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PRINCIPLE 5: Electric Vehicle Integration

Where appropriate Active Buildings integrate electric vehicle charging. As technology develops, bi-directional charging will allow electric vehicles to deliver energy to buildings as required.

Design Guide:

Key Design Considerations

  • EV charging requirements should be determined before sizing energy generation and energy storage systems.
  • Identify the power requirements to inform the electrical design.
  • Location of chargers in relation to building and electrical connections.
  • Impact on site layout.
  • Identify the types and quantities of EVs that charging facilities are required for. Types of EV charging facilities provided:
    • For electric cars, motorcycles and vans:
      • Charging spaces adjacent to the building
      • Charging spaces within the carpark, maybe used in conjunction with PV parking canopies
      • Roadside chargers for use when street parking is the only option (kerb or lamppost options)
    • For electric bicycles and scooters
      • Bicycle shelter with integral PV
      • Bespoke e-bike charging shed
    • For electric buses (schools, airports, large manufacturing facilities)
      • Charge points outside building and in coach park
  • Smart chargers can shift the time of day when an EV charges or modulate the rate of charge at different times.  This allows the building owner to change the speed of charging or delay the onset of charging based on variables such as demand, CI of grid, or as a response to price signals. Always specify smart chargers:
  • EVs can assist with the smart operation of an Active Building if bidirectional functions are included, by running their chargers in reverse, putting power back into buildings or the grid, at times of peak electricity usage or electricity shortage (not yet available in 2020). 
  • Smart chargers can respond to the value of electricity, as well as the car user’s requirements.  For example, the charger could satisfy the user’s requirements when the sun is shining and switch off the charger when the sun is obscured, or when other forms of demand increase, hence providing a useful service in balancing the grid.  They could also be programmed to extract from the grid when the price of electricity is lowest and feed into the grid when the price for electricity import is highest.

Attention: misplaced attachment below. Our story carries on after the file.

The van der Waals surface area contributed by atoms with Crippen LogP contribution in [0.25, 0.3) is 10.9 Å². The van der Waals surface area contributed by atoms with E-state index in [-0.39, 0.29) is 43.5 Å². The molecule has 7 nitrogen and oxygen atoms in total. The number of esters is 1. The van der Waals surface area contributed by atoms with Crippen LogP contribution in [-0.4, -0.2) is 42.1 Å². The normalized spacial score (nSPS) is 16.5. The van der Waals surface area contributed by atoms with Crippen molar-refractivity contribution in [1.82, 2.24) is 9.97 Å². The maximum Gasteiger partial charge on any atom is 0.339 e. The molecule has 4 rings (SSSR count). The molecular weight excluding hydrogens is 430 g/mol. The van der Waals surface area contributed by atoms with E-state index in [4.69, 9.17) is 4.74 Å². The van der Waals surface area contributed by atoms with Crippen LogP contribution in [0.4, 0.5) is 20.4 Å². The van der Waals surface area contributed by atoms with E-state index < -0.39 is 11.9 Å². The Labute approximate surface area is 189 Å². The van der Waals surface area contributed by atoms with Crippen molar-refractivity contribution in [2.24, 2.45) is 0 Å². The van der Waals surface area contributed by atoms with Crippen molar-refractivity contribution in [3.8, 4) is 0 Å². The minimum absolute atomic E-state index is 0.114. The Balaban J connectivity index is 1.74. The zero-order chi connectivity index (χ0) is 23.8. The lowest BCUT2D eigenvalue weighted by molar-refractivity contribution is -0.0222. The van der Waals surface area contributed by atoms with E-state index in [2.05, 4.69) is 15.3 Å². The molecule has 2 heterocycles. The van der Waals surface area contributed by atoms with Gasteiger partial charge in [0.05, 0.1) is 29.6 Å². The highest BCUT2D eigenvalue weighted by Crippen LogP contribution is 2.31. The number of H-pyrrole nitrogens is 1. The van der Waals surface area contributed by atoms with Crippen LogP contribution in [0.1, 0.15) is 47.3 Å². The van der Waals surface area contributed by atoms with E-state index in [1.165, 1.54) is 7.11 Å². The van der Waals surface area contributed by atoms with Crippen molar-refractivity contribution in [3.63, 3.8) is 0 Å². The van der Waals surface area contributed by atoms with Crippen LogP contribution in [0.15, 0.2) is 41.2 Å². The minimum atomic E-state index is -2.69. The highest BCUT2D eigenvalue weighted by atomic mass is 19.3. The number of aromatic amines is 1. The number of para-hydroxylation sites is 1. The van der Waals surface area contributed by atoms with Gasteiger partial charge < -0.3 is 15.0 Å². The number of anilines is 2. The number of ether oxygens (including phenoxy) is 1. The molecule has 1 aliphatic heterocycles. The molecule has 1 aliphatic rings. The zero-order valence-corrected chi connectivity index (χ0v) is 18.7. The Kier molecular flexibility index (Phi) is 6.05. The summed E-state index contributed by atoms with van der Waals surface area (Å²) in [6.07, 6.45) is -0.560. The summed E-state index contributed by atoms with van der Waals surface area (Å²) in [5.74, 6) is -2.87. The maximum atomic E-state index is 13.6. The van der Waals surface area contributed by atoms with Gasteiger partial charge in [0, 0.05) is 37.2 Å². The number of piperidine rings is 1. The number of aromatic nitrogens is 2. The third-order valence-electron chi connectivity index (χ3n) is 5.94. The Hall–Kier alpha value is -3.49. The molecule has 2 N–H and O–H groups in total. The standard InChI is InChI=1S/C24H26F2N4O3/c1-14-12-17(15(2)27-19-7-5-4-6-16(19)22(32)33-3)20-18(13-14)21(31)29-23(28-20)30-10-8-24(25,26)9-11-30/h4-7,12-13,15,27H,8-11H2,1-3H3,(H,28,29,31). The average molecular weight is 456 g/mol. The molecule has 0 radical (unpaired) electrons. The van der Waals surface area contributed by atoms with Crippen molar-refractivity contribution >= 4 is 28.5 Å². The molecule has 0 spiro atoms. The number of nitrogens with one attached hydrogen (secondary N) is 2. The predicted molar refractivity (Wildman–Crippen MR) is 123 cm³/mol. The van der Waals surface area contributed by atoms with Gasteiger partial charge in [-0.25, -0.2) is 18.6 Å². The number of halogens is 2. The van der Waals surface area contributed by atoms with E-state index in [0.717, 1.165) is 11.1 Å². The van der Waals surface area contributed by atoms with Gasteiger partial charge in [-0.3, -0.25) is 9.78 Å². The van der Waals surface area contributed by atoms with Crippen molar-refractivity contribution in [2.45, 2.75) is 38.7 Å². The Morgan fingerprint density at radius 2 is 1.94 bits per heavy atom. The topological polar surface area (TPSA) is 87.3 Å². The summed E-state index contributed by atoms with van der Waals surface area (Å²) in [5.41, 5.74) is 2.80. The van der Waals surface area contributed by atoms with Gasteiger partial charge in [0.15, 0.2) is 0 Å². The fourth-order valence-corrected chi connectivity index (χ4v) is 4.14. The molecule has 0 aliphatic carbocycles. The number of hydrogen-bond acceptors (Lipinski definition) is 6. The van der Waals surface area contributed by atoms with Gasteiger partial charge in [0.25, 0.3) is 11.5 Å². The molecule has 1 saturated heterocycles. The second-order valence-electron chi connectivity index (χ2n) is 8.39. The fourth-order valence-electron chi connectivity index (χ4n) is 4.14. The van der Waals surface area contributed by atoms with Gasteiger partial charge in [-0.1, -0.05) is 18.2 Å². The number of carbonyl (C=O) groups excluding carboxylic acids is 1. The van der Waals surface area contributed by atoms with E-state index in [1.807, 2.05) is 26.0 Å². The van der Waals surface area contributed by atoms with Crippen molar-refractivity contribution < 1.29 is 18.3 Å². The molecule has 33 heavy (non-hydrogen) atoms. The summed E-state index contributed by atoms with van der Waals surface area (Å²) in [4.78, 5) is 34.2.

• Electric vehicles can add significant energy load to a building – controlling their charging regime will ensure they take energy either when need is identified through calendars, or when the building demand is low​.
  • Smart charging will protect both the building owner and the grid, which would otherwise be put under huge stress through the electrification of transport.
  • Load management of multiple chargers – when only a few in use charge rates are high but, as more chargers are used, the available load is distributed across all chargers. This ensures capacity is not exceeded, but maximises charging stations for destination type charging – i.e. longer, but slower charging is reasonable as vehicle is likely to be present for long periods (office car parks, entertainment venues, etc)

Types of EV Chargers for Cars and Vans

There are generally two main types of charging required:

  • Destination charging – where people travel to a location and stay for a period of time (slower charging feasible, but with more stations).
  • Utility charging – such as motorway service stations – as much charge as quickly as possible (similar to a fuel station).

Some EV chargers use AC electricity and some use DC:

  • AC Chargers (22kW or less): Maximum charge rate is determined by the vehicle hardware – the chargepoint is an energy source for AC power and the vehicle inverts it using onboard hardware. This means that some cars will charge at 22kW and some will only charge at a maximum of 7kW, depending on the vehicle model.
  • DC Chargers: DC chargers bypass the vehicle inverter to provide DC energy. The vehicle communicates with the charger to control the charge rate – either CHAdeMO or Combined Charging System (CCS) protocol and connections. Hence most DC chargers have two cables, although they can often cnly support one in use at a time.


  • For home owners, there is a UK Government funded grant available through the EV chargepoint grant which offers homeowners a 75% contribution towards the cost of installing electric vehicle smart chargepoints at domestic properties across the UK.
  • Check Planning Policy and Local Planning Guidance to determine the minimum provision of EV charge points required.
  • If manging a fleet of EVs, consider fitting geotags or other tracking devices to each vehicle to provide locations of vehicles and information on their state of charge. If linked to a car booking system, it can be a helpful way of checking availability.

Technology Showcase:

Examples of EV Chargers

Here are some examples of different EV chargers available for use within the built environment.

Free standing chargers

Wall mounted chargers

Rolec Securicharge wall unit

Lamp post mounted chargers

Parking Canopies


Kappion offer two designs for their solar carports – a cantilevered option, capable of spanning up to 6.5m; and an option with intermediate supports.


GRIDSERVE have developed a design for a fully electric forecourt, complete with PV parking canopies and battery storage. Their design includes a building which offers customers a space to work in, learn more about EVs, or get some refreshments, while they wait for their car to charge. The first electric forecourt to be constructed in the UK is in Braintree, Essex, due for completion in 2020.

Artist’s impression of the Braintree Electric Forecourt

If you have a technology you would like to be included in the Technology Showcase, then please get in touch.